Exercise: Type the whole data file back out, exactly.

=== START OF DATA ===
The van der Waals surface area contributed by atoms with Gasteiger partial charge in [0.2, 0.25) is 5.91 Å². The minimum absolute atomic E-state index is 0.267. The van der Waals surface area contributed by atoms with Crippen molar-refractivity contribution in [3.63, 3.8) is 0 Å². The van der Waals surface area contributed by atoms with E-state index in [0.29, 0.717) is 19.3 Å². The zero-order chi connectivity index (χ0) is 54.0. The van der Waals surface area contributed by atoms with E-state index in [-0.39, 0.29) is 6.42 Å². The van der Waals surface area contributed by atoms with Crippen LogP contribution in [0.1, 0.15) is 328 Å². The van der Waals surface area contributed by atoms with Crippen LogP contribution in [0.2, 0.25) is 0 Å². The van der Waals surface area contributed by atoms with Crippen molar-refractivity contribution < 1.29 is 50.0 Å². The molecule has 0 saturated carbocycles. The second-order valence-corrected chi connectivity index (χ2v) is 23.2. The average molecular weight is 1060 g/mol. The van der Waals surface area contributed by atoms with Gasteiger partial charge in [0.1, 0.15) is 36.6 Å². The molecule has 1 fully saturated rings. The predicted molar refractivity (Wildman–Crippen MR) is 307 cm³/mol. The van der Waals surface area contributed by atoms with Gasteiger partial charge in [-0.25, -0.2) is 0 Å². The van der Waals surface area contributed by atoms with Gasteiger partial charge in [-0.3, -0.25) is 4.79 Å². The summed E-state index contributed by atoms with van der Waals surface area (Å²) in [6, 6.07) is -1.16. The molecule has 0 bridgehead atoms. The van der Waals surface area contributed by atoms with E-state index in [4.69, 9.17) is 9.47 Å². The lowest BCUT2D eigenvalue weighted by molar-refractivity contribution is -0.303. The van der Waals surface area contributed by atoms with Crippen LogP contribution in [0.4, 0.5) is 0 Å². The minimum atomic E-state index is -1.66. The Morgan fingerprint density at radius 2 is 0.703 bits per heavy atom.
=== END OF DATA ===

The van der Waals surface area contributed by atoms with Gasteiger partial charge in [0.2, 0.25) is 5.91 Å². The minimum absolute atomic E-state index is 0.267. The van der Waals surface area contributed by atoms with Crippen molar-refractivity contribution in [3.63, 3.8) is 0 Å². The van der Waals surface area contributed by atoms with E-state index in [0.29, 0.717) is 19.3 Å². The zero-order chi connectivity index (χ0) is 54.0. The van der Waals surface area contributed by atoms with E-state index in [-0.39, 0.29) is 6.42 Å². The van der Waals surface area contributed by atoms with Crippen LogP contribution in [0.1, 0.15) is 328 Å². The van der Waals surface area contributed by atoms with Crippen LogP contribution in [0.2, 0.25) is 0 Å². The van der Waals surface area contributed by atoms with Crippen molar-refractivity contribution < 1.29 is 50.0 Å². The molecule has 0 saturated carbocycles. The second-order valence-corrected chi connectivity index (χ2v) is 23.2. The average molecular weight is 1060 g/mol. The van der Waals surface area contributed by atoms with Gasteiger partial charge in [0.1, 0.15) is 36.6 Å². The molecule has 1 fully saturated rings. The predicted molar refractivity (Wildman–Crippen MR) is 307 cm³/mol. The van der Waals surface area contributed by atoms with Gasteiger partial charge in [-0.25, -0.2) is 0 Å². The van der Waals surface area contributed by atoms with Gasteiger partial charge in [-0.3, -0.25) is 4.79 Å². The summed E-state index contributed by atoms with van der Waals surface area (Å²) in [6, 6.07) is -1.16. The molecule has 0 bridgehead atoms. The van der Waals surface area contributed by atoms with E-state index in [4.69, 9.17) is 9.47 Å². The lowest BCUT2D eigenvalue weighted by molar-refractivity contribution is -0.303. The van der Waals surface area contributed by atoms with Crippen LogP contribution in [0.4, 0.5) is 0 Å². The minimum atomic E-state index is -1.66. The Morgan fingerprint density at radius 2 is 0.703 bits per heavy atom.